19. Leuven Study: Intensive Insulin Therapy in the Surgical ICU 100 96 92 88 84 80 0 100 96 92 88 84 80 0 Intensive treatment Intensive treatment Conventional treatment Survival in ICU, % In-Hospital Survival, % Conventional treatment Mortality  42%, P<.04 Mortality  34%, P<.01 0 20 40 60 80 100 120 140 160 0 50 100 150 200 250 Days After Admission Days After Admission Van den Berghe G, et al. N Engl J Med. 2001.

  20. Risk Factors for Increased Mortality • APACHE II score of 9 or higher during the first 24 hours • Older in age • Admission involving non-cardiac surgery • Outside hospital referral • In the conventional insulin group without a prior history of diabetes or hyperglycemia

  21. Intensive Insulin Therapy in Critically Ill Surgical Patients: Morbidity and Mortality Benefits Mortality Sepsis Dialysis Blood Transfusion Polyneuropathy N = 1,548 34% 41% 44% 46% Reduction(%) 50% van den Berghe G, et al. N Engl J Med. 2001;345:1359–1367.

  22. Van den Berghe Morbidity Data 30 Glucose 180-200 Glucose 80-110 25 20 % of Patients 15 10 5 0 >14d on Ventilator >14d in ICU Peak Cr. >2.5 ICU Sepsis Hyperbilirubinemia Antibiotics >10d Polyneuropathy

  23. Are the Results of the Study Valid? • Was the Assignment of the Patients to Treatment Randomized? • The assignment to the two groups was randomized using “permuted blocks.”

  24. Were All Patients Who Entered the Trial Properly Accounted for and Attributed at Its Conclusion? • Patients were accounted for but the trial was stopped early secondary to results showing a better outcome with mortality in the intensive insulin group.

  25. Were Patients, Their Clinicians, and Study Personnel “Blind” to Treatment? • Mostly-The clinicians involved could not be completely blinded because the blood sugar monitoring basically revealed the patient group. To minimize the bias the physician and ICU nurses involved in the insulin adjustment were blinded to important outcome measures and did not take part in clinical decisions. • Lab personnel, EMG physician, pathologist were all blinded to the treatment groups of the patients.

  26. Were the Groups Similar at the Start of the Trial? • Yes. Secondary to the randomization with permuted blocks-the groups had no significant difference between them at the beginning of the trial.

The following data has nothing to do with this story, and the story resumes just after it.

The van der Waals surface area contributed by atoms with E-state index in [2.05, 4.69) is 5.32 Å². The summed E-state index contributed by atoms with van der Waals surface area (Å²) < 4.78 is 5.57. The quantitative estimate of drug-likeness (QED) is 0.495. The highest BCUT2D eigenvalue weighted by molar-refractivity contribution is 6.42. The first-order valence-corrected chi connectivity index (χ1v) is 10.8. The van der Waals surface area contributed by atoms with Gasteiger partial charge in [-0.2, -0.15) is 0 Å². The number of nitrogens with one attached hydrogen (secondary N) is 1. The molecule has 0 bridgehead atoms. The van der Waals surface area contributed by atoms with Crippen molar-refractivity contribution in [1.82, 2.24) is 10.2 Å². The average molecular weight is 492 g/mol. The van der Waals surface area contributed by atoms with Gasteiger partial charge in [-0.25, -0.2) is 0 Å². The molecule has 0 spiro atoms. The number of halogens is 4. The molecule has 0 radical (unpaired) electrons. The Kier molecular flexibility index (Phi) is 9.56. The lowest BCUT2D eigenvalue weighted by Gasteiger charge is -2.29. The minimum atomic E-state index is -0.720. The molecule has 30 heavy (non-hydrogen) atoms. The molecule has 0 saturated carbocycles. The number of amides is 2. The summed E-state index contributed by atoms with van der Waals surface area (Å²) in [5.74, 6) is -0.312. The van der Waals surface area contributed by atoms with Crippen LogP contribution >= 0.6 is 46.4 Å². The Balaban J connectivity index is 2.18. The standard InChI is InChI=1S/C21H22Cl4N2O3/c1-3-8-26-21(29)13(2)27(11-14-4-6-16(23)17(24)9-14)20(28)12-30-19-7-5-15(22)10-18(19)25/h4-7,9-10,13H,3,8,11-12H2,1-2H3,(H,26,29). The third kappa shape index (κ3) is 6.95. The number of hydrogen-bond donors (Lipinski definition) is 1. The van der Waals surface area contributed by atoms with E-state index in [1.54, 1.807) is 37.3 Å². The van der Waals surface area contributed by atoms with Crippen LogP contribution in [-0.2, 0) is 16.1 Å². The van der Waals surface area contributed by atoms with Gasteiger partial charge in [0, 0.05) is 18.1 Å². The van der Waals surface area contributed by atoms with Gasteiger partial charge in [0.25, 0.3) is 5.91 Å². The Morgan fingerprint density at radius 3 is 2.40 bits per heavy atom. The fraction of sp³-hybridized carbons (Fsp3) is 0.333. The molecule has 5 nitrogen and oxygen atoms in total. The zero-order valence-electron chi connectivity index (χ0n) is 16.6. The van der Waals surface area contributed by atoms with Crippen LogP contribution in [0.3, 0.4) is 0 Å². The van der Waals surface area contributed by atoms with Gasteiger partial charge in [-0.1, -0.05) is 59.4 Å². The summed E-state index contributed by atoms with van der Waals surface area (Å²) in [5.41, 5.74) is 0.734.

27. Aside From the Experimental Intervention, Were the Groups Treated Equally? • The only differences in the treatments between the two groups were the insulin therapy and the antibiotics for the patients. The patients in the intensive insulin group required a shorter duration and less frequency of use of the antibiotics since there was an overall lower significant outcome of sepsis.

  28. What Were the Results? • How Large was the Treatment Effect? • Is significant with the risk reduction of death being 42% (ARR = 8.0%-4.6% = 3.4%) • Number needed to treat: • 1/ARR = 1/0.034 = 29.4

  29. How Precise Was the Estimate of Treatment Effect? • Precision is the relative width of the confidence interval • For mortality, the risk reduction was 42% (95% CI 22%-62%). This is slightly wide.

  30. Were all Clinically Important Outcomes Considered? • Yes • Mortality • Morbidity (Table 4) • Hypoglycemia

  31. Are the Likely Treatment Benefits Worth the Potential Harms and Costs? • According to this study results the treatment benefits do outweigh the harm and costs • 39 patients in the intensive insulin control group did have hypoglycemic episodes • The study using whole arterial blood with the measurement of the glucose likely was protective of hypoglycemic events as usually whole blood glucose is measured 15% lower than plasma glucose • The study also gave the patients 24 hours of IV glucose at the start of the study which probably helped lower the adverse outcome of severe hypoglycemia and death

  32. Can the Results be Applied to My Patient Care? -Single European center -Largely surgical patients

  33. Examples of clinical trials and other studies demonstrating better outcomes with improved glycemic control. *No diabetes †Diabetes

  34. Even more conditions have better outcomes with better glycemic control: • Chemotherapy outcomes (remission, survival, and infection rates) Weiser et al. Cancer 2004 Mar 15;100(6):1179-85 • Reduced rates of kidney transplant rejection Mathew et al, Transplantation 2001 Oct 15;72(7):1321-4 • Better outcomes in a mixed med / surgical “real world” ICU settingKrinsley JS. Mayo Clin Proc. 2004;79:992–1000. • Better outcomes in community acquired pneumonia The weight of evidence supports a goal of good glycemic control for all inpatients!